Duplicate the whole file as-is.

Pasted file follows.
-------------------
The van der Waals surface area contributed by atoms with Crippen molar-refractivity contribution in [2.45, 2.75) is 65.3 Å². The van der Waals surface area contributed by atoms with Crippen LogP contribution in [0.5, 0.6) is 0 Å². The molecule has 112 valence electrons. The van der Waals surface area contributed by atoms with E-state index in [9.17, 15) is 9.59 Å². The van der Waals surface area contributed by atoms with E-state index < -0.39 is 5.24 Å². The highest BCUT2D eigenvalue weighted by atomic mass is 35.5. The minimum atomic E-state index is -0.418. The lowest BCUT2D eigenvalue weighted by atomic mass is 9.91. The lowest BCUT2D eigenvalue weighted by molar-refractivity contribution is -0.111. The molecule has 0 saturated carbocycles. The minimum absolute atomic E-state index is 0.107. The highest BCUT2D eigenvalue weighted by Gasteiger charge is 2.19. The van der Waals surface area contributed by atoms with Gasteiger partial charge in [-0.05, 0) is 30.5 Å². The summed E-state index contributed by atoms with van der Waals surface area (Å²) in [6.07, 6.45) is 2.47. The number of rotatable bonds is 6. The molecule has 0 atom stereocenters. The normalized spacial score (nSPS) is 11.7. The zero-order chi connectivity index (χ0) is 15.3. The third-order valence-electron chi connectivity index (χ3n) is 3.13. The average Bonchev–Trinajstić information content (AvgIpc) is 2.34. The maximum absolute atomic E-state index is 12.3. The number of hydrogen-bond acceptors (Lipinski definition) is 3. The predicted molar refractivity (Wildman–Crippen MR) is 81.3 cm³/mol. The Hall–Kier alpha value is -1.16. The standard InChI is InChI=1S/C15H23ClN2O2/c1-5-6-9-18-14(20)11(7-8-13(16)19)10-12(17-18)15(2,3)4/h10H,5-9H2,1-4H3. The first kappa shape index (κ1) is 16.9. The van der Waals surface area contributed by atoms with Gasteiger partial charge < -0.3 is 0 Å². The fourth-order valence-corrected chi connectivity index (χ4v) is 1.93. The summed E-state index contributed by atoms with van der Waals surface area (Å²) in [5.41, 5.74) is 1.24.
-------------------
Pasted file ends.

The van der Waals surface area contributed by atoms with Crippen molar-refractivity contribution in [2.45, 2.75) is 65.3 Å². The van der Waals surface area contributed by atoms with Crippen LogP contribution in [0.5, 0.6) is 0 Å². The molecule has 112 valence electrons. The van der Waals surface area contributed by atoms with E-state index in [9.17, 15) is 9.59 Å². The van der Waals surface area contributed by atoms with E-state index < -0.39 is 5.24 Å². The highest BCUT2D eigenvalue weighted by atomic mass is 35.5. The minimum atomic E-state index is -0.418. The lowest BCUT2D eigenvalue weighted by atomic mass is 9.91. The lowest BCUT2D eigenvalue weighted by molar-refractivity contribution is -0.111. The molecule has 0 saturated carbocycles. The minimum absolute atomic E-state index is 0.107. The highest BCUT2D eigenvalue weighted by Gasteiger charge is 2.19. The van der Waals surface area contributed by atoms with Gasteiger partial charge in [-0.05, 0) is 30.5 Å². The summed E-state index contributed by atoms with van der Waals surface area (Å²) in [6.07, 6.45) is 2.47. The number of rotatable bonds is 6. The molecule has 0 atom stereocenters. The normalized spacial score (nSPS) is 11.7. The zero-order chi connectivity index (χ0) is 15.3. The third-order valence-electron chi connectivity index (χ3n) is 3.13. The average Bonchev–Trinajstić information content (AvgIpc) is 2.34. The maximum absolute atomic E-state index is 12.3. The number of hydrogen-bond acceptors (Lipinski definition) is 3. The predicted molar refractivity (Wildman–Crippen MR) is 81.3 cm³/mol. The Hall–Kier alpha value is -1.16. The standard InChI is InChI=1S/C15H23ClN2O2/c1-5-6-9-18-14(20)11(7-8-13(16)19)10-12(17-18)15(2,3)4/h10H,5-9H2,1-4H3. The first kappa shape index (κ1) is 16.9. The van der Waals surface area contributed by atoms with Gasteiger partial charge < -0.3 is 0 Å². The fourth-order valence-corrected chi connectivity index (χ4v) is 1.93. The summed E-state index contributed by atoms with van der Waals surface area (Å²) in [5.41, 5.74) is 1.24.